Faithless and stateless in Egypt

The decision of the Supreme Administrative Court of Egypt to disallow members of the Baha’i Faith to be certified as Baha’is on official documentation will be seen as a giant leap backwards in Egypt’s civil liberties history. Human rights groups as well as members of the Baha’i Faith see it as a gross human rights violation which bears major implications for daily life in Egypt.

The law discriminates against Baha’is, Buddhists, agnostics and atheists alike. You can’t get a drivers license, a job, a university placing or even be anywhere without your ID Card. If you are spotted without one, you can face 5 years in jail. You must specify a religion on your card - but only one of the three recognised: Muslim, Christian or Jew. No other religious affiliation is officially admissible. Without state ID stating one of these religions as one’s affiliation, organising something as fundamental as a family member’s funeral becomes a monumental task.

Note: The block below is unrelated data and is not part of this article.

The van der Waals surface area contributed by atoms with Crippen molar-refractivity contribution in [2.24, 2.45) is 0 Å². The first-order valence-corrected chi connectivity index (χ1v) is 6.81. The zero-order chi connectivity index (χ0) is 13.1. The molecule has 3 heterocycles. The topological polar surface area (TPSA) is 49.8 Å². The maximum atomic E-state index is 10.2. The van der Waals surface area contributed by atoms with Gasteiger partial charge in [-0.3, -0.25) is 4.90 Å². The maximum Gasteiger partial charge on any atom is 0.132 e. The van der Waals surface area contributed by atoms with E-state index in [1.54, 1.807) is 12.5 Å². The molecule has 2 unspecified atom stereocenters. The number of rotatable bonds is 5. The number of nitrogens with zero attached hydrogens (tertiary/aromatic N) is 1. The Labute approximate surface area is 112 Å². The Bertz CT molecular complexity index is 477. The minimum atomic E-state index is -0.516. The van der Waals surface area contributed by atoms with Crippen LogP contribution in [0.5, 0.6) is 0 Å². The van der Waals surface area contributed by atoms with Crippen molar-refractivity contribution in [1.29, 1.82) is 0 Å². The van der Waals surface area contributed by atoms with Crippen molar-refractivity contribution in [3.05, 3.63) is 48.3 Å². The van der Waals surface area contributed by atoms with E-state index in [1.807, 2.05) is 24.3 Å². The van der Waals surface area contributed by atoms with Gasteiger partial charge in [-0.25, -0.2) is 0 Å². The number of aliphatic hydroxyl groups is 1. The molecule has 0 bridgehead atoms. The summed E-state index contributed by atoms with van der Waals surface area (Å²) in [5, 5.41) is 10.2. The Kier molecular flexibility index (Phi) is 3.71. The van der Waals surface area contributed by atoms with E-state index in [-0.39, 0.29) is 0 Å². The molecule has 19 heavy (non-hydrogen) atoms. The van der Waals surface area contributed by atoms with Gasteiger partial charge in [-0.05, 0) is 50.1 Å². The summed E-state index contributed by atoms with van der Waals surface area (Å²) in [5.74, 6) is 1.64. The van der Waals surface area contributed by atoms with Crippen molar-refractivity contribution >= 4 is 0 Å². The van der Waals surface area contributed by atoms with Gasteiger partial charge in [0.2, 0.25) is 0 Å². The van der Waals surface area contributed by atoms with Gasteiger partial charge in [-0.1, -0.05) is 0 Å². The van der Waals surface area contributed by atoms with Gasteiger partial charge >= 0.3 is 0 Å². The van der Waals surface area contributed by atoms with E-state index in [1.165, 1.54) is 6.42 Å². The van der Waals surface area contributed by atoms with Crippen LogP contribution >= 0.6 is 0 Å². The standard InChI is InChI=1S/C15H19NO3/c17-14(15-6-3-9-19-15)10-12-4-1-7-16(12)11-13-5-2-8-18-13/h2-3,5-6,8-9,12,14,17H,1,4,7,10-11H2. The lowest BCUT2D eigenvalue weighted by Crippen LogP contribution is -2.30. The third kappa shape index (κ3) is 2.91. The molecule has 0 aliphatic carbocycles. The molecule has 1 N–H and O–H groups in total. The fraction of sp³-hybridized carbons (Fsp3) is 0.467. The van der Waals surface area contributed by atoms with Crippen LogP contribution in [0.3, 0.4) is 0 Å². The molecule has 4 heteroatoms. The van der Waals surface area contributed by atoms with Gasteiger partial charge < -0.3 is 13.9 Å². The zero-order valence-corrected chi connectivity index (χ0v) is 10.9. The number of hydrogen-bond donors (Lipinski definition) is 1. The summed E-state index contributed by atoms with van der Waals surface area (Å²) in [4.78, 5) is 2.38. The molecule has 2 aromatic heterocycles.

The conservative approach has disappointed the hopeful expectations of both secularists and religious minorities. In the months leading up to last Saturday’s ruling, the law was increasingly interpreted by the courts to suit the more conservative elements.

Rendered faithless and stateless

The Supreme Administrative Court’s ruling intensifies the fight for Baha’i Egyptian citizenship rights, writes Gamal Nkrumah of the Egyptian publication, Al-Ahram.

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